If the Queen of the Blues has an heir apparent, it's probably Sandra Hall. Should Koko Taylor ever decide to call it quits, the unofficial title she has held for many years should be in good hands with the roly-poly lady from Atlanta.
Hall has been drawing comparisons to Taylor ever since last year's release of One Drop Will Do You, her second album. Hall, like Taylor, has that wrecking ball of a voice that turns otherwise rational people into dancing, foot-stomping fools. Subtlety is something she has never been accused of having.
And Hall is not one of those artists who will tell you it matters not whether she's performing to one person or 1,000, she'll always give it her all. She freely admits a packed room or a jammed festival can bring out more than what can be elicited in a studio.
"Well, yeah, there's nothing like being live," Hall says. "My audience is out there, and they make me come alive. They give me the strength to do more for them. I love doing the festivals best, because the fans have more room to move. I like to see them go crazy."
Just like Koko Taylor? To an extent, Hall says.
"It makes me feel good knowing those people who love Koko also like me, because she's my idol. But when I did One Drop Will Do You, I tried to be me and not Koko Taylor. When I perform live I don't try to be Koko Taylor, either. I thought I could make them see me more than someone else."
If we get technical, Hall, 50, actually has been singing for a living a little longer than Taylor has. Hall and her sister, Barbara, graduated from gospel singing in the local church to a 33-week engagement at Atlanta's Club 400. Sandra was twelve years old at the time, and Barbara was thirteen. "Our grandmother was the chaperone at the club," Hall says. "And she was very strict. There was liquor served at the club, so grandmother would not let us sit in the audience. We could use the dressing room and the stage. We had to be escorted to the restroom, even.
"We couldn't sing on Sundays, and we couldn't bring home a C on our report cards. If we didn't get at least all B's, we couldn't sing. There were a lot of rules, but we loved to sing, so we didn't mind them."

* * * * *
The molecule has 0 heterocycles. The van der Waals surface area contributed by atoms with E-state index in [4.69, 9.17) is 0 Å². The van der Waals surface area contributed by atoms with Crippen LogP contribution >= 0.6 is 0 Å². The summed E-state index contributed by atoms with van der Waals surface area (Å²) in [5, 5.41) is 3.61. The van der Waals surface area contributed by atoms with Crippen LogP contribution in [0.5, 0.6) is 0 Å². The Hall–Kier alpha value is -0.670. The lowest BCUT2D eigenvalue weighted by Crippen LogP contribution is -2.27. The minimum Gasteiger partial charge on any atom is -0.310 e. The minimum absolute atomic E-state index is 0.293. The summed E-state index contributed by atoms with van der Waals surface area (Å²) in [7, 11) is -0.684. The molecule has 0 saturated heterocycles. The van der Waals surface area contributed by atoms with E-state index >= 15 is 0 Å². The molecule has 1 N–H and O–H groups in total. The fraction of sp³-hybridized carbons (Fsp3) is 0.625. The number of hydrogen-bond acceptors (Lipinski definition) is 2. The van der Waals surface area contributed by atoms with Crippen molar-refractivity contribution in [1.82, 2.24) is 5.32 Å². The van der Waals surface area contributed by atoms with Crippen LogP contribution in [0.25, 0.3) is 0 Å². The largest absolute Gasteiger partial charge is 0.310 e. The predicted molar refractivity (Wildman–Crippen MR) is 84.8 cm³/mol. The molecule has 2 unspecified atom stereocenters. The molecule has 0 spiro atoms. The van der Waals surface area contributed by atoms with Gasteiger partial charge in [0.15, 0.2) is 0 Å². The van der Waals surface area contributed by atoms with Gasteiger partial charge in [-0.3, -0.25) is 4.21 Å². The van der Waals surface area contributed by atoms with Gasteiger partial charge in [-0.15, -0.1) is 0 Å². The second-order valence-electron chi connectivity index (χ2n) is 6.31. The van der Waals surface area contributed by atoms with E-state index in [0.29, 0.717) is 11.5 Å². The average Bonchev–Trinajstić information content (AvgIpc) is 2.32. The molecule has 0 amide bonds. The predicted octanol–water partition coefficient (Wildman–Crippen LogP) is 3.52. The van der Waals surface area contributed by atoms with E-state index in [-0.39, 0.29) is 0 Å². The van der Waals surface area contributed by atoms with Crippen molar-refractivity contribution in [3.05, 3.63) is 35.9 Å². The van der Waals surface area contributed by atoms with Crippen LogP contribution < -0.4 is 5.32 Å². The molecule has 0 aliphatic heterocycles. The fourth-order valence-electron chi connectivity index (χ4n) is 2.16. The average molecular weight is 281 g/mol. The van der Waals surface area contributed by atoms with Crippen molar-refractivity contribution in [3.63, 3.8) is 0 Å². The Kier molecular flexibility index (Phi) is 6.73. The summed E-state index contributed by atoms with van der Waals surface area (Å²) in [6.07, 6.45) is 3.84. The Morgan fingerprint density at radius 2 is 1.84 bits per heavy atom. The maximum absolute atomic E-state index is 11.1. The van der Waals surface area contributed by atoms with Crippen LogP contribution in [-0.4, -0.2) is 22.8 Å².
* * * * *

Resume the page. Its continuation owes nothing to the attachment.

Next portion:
Sandra and Barbara, who called themselves the Soul Sisters, didn't get thrown cold into performing in clubs. The two had been singing for years at Grandma's Saturday fish fries, which were allegedly a legend in Atlanta in the '50s. People came from all over the city to watch the girls cover songs by Ruth Brown, Etta James, and Laverne Baker. "We were the catch of the day at those fish fries," Hall says.
The Soul Sisters graduated to Carr's Lounge, on Peachtree Street in downtown Atlanta, after their 33 weeks at Club 400. Carr's had a mostly white clientele. "It was a step up, sure," Hall says. "Downtown meant the big time, and Carr's was a big-time place."
Hall joined an all-female blues group called the Exotics in '65. The Exotics opened shows for artists like Otis Redding, Joe Tex, Jackie Wilson, B.B. King, and Joe Simon. In 1976 she went solo, and in 1994 her first album, Showin' Off, was issued. It wasn't the disc that she truly wanted, Hall says.
"That first album is more rhythm and blues. I didn't complain, because it was my first album. I did write a few songs on the album--which are blues--and I covered Big Mama Thornton's 'Ball and Chain.' That got my foot in the blues door."
The doors came tumbling down with One Drop Will Do You. Hall forged gritty, aggressive material in the tradition of the classic blues singers. For a woman who was never allowed to miss church service as a girl, she's recorded such self-penned naughty anthems as "Pump Up Your Love" and "My Henhouse," plus Dinah Washington's "Blow Top Blues" and the double-entendre-laden "Big Long Slidin' Thing." Also included are two Eddy Clearwater songs, "Party at My House" and "Find You a Job," and a slow blues number, "Ease the Pain," written by Hall's harmonica player, Chicago Bob Nelson. Hall's own "Use What You Got" usually closes her shows in riotous fashion.
Hall's band, the Excellos, has been named Best Blues Band in Atlanta by Creative Loafing newspaper for the last two years. The group is, in addition to harp blower Nelson, guitarist Mike Lorenz (formerly with Francine Reed), bassist Roger Dukes, keyboardist Henry Parilla (Jimmy Dawkins), and drummer Tom Staley (NRBQ).
Hall's February 14 appearance at the Savannah Bar & Grille is her second in the club's year-old Sunday night concert series, following a November show that left fans begging for a return visit.
Sandra Hall. 8 p.m., Sunday, February 14, Savannah Bar & Grille, 30676 Detroit Rd., Westlake, 440-892-2266, $5 ($7 day of show).